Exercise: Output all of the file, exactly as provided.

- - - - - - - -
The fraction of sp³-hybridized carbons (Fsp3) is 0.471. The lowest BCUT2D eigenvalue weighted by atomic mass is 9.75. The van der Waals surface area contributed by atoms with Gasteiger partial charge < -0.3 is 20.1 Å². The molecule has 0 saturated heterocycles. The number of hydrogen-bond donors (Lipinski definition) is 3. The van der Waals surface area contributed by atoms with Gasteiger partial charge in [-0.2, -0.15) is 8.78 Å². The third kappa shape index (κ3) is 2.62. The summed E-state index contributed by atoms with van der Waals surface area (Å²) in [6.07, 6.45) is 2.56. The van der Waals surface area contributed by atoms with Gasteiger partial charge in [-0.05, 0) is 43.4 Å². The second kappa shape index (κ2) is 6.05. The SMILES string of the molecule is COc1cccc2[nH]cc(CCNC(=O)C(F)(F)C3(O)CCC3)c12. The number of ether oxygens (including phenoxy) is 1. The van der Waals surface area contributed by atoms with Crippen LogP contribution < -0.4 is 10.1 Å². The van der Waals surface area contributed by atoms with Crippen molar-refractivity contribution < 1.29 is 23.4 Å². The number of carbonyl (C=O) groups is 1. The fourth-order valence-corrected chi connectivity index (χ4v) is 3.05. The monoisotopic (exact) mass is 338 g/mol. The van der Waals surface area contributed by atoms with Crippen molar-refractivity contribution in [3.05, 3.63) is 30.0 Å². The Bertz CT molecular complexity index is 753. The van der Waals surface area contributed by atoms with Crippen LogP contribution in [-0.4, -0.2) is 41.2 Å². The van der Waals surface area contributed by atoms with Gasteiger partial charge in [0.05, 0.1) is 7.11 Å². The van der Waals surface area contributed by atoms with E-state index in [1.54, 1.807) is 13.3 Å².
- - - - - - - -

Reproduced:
The fraction of sp³-hybridized carbons (Fsp3) is 0.471. The lowest BCUT2D eigenvalue weighted by atomic mass is 9.75. The van der Waals surface area contributed by atoms with Gasteiger partial charge < -0.3 is 20.1 Å². The molecule has 0 saturated heterocycles. The number of hydrogen-bond donors (Lipinski definition) is 3. The van der Waals surface area contributed by atoms with Gasteiger partial charge in [-0.2, -0.15) is 8.78 Å². The third kappa shape index (κ3) is 2.62. The summed E-state index contributed by atoms with van der Waals surface area (Å²) in [6.07, 6.45) is 2.56. The van der Waals surface area contributed by atoms with Gasteiger partial charge in [-0.05, 0) is 43.4 Å². The second kappa shape index (κ2) is 6.05. The SMILES string of the molecule is COc1cccc2[nH]cc(CCNC(=O)C(F)(F)C3(O)CCC3)c12. The number of ether oxygens (including phenoxy) is 1. The van der Waals surface area contributed by atoms with Crippen LogP contribution < -0.4 is 10.1 Å². The van der Waals surface area contributed by atoms with Crippen molar-refractivity contribution < 1.29 is 23.4 Å². The number of carbonyl (C=O) groups is 1. The fourth-order valence-corrected chi connectivity index (χ4v) is 3.05. The monoisotopic (exact) mass is 338 g/mol. The van der Waals surface area contributed by atoms with Crippen molar-refractivity contribution in [3.05, 3.63) is 30.0 Å². The Bertz CT molecular complexity index is 753. The van der Waals surface area contributed by atoms with Crippen LogP contribution in [-0.4, -0.2) is 41.2 Å². The van der Waals surface area contributed by atoms with Gasteiger partial charge in [0.05, 0.1) is 7.11 Å². The van der Waals surface area contributed by atoms with E-state index in [1.54, 1.807) is 13.3 Å².